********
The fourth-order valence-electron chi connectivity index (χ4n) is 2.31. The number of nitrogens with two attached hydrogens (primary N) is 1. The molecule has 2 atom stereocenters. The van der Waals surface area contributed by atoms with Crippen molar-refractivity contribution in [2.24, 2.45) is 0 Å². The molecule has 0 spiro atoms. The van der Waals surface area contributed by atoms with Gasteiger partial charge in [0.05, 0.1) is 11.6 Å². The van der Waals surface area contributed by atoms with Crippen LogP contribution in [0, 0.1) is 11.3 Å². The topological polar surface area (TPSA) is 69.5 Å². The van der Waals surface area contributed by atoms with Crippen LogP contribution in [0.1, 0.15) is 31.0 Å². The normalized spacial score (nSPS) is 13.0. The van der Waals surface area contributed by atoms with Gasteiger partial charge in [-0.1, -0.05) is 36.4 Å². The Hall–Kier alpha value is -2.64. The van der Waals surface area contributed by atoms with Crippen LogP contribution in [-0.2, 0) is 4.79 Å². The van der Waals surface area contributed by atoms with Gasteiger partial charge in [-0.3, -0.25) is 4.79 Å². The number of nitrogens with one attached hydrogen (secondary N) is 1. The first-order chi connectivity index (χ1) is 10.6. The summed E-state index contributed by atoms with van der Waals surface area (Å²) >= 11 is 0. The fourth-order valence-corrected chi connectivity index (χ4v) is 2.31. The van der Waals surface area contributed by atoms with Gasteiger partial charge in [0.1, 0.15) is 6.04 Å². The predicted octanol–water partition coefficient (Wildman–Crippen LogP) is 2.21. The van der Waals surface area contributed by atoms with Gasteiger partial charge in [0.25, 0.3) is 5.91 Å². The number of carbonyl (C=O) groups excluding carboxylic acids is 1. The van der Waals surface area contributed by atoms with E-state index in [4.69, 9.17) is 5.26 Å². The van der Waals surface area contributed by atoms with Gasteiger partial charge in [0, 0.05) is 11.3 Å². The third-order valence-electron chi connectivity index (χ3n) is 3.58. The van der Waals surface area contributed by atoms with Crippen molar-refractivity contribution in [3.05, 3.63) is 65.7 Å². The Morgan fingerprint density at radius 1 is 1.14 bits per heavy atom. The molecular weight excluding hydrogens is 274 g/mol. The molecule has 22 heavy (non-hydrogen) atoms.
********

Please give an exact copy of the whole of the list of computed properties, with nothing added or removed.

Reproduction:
The fourth-order valence-electron chi connectivity index (χ4n) is 2.31. The number of nitrogens with two attached hydrogens (primary N) is 1. The molecule has 2 atom stereocenters. The van der Waals surface area contributed by atoms with Crippen molar-refractivity contribution in [2.24, 2.45) is 0 Å². The molecule has 0 spiro atoms. The van der Waals surface area contributed by atoms with Gasteiger partial charge in [0.05, 0.1) is 11.6 Å². The van der Waals surface area contributed by atoms with Crippen LogP contribution in [0, 0.1) is 11.3 Å². The topological polar surface area (TPSA) is 69.5 Å². The van der Waals surface area contributed by atoms with Crippen LogP contribution in [0.1, 0.15) is 31.0 Å². The normalized spacial score (nSPS) is 13.0. The van der Waals surface area contributed by atoms with Gasteiger partial charge in [-0.1, -0.05) is 36.4 Å². The Hall–Kier alpha value is -2.64. The van der Waals surface area contributed by atoms with Crippen LogP contribution in [-0.2, 0) is 4.79 Å². The van der Waals surface area contributed by atoms with Gasteiger partial charge in [-0.3, -0.25) is 4.79 Å². The number of nitrogens with one attached hydrogen (secondary N) is 1. The first-order chi connectivity index (χ1) is 10.6. The summed E-state index contributed by atoms with van der Waals surface area (Å²) >= 11 is 0. The fourth-order valence-corrected chi connectivity index (χ4v) is 2.31. The van der Waals surface area contributed by atoms with Gasteiger partial charge in [0.1, 0.15) is 6.04 Å². The predicted octanol–water partition coefficient (Wildman–Crippen LogP) is 2.21. The van der Waals surface area contributed by atoms with Gasteiger partial charge in [0.25, 0.3) is 5.91 Å². The number of carbonyl (C=O) groups excluding carboxylic acids is 1. The van der Waals surface area contributed by atoms with E-state index in [4.69, 9.17) is 5.26 Å². The van der Waals surface area contributed by atoms with Gasteiger partial charge in [0, 0.05) is 11.3 Å². The third-order valence-electron chi connectivity index (χ3n) is 3.58. The van der Waals surface area contributed by atoms with Crippen molar-refractivity contribution in [3.05, 3.63) is 65.7 Å². The Morgan fingerprint density at radius 1 is 1.14 bits per heavy atom. The molecular weight excluding hydrogens is 274 g/mol. The molecule has 22 heavy (non-hydrogen) atoms.